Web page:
It is important for map users to understand that the estimates shown in the maps are based on historical data. As such, rapidly occurring events are unlikely to be predicted. This is less of a concern with tick-borne disease, which generally exhibits slow spread and is not prone to rapid, large-scale epidemics. However, forecast models of tick-borne pathogens may be improved by the inclusion of predictors shown to forecast the distribution and densities of ticks (Feria et al., 2014; Brugger et al., 2018). In contrast, mosquito vectors of D. immitis may be strongly influenced by short-term disturbances in weather patterns, and notably in abundance of bodies of water, both standing and transitory (Valle et al., 2013). Until a better understanding of the ecology of mosquito-borne disease transmission at a fine spatial and temporal scale is achieved, it will be difficult to forecast short-term changes.

There is still much to learn about the epidemiology of canine vector-borne infections. Novel pathogens are continually being discovered in dogs and people. Additional organisms are detected in wildlife species that could one day emerge in other hosts. These new pathogens pose diagnostic challenges and generally are poorly understood in regard to vector(s) used, reservoir host(s) of importance, and clinical disease risks. Regarding modeling, future studies are needed to produce long-term forecasts, develop models that can define areas that are experiencing increasing/decreasing prevalence in both space and time, understand the impact of natural disasters on prevalence, understand the prevalence of disease, not just exposure, within the population, and ultimately evaluate the application of these data to forecast human exposure risk. Canadian testing data has been recently made available and future studies will seek to include these data. Veterinarians in Canada use similar testing practices, allowing us to expand the forecasts to include Canada.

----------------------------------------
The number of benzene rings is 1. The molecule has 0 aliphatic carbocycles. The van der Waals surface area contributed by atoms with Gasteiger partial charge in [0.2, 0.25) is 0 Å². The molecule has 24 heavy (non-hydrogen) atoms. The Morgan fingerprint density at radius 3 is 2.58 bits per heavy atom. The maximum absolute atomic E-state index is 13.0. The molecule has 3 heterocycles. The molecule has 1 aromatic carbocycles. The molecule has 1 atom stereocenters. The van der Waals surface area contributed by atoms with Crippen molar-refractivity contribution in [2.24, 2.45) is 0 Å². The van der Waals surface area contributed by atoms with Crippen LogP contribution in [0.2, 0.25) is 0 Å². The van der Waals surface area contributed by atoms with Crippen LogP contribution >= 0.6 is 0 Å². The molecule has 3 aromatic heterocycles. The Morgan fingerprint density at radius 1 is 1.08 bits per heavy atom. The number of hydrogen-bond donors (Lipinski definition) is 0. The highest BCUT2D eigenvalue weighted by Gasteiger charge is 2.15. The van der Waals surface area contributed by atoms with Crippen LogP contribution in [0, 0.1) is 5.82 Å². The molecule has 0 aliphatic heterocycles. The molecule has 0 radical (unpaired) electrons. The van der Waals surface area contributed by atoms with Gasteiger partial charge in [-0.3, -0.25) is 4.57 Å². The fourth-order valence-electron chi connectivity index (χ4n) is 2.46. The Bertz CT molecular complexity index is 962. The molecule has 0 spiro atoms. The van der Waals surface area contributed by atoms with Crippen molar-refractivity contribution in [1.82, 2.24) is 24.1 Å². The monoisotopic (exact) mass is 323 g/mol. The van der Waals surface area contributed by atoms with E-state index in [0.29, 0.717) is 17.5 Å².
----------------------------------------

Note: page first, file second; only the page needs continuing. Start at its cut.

Conclusion

The prevalence and forecast maps reviewed here are designed to be a timely aid for veterinary practitioners in developing preventive care protocols by keeping veterinarians up to date on the present risk of exposure to several vector-borne pathogens. The maps allow veterinarians to practice evidence-based medicine and help in risk communication with pet owners. In particular, the forecast maps allow veterinarians to be proactive in their prevention protocols by giving accurate estimates to the expected level of local risk for the coming year.

Acknowledgments

IDEXX Laboratories, Inc. and Antech Diagnostics are thanked for their data contributions. The authors also thank Dr Carol McConnell, Chief Veterinary Officer, Nationwide, for providing VBD claims data that enabled the calculation of the financial impact of the disease. The Companion Animal Parasite Council financially supported this work. YL and RBL thank the National Science Foundation Grant DMS 1407480. CSM was partially supported by the National Science Foundation grant OIA-1826715. JRG is supported by The Boehringer Ingelheim Vetmedica-CAPC Infectious Disease Postdoctoral Fellowship.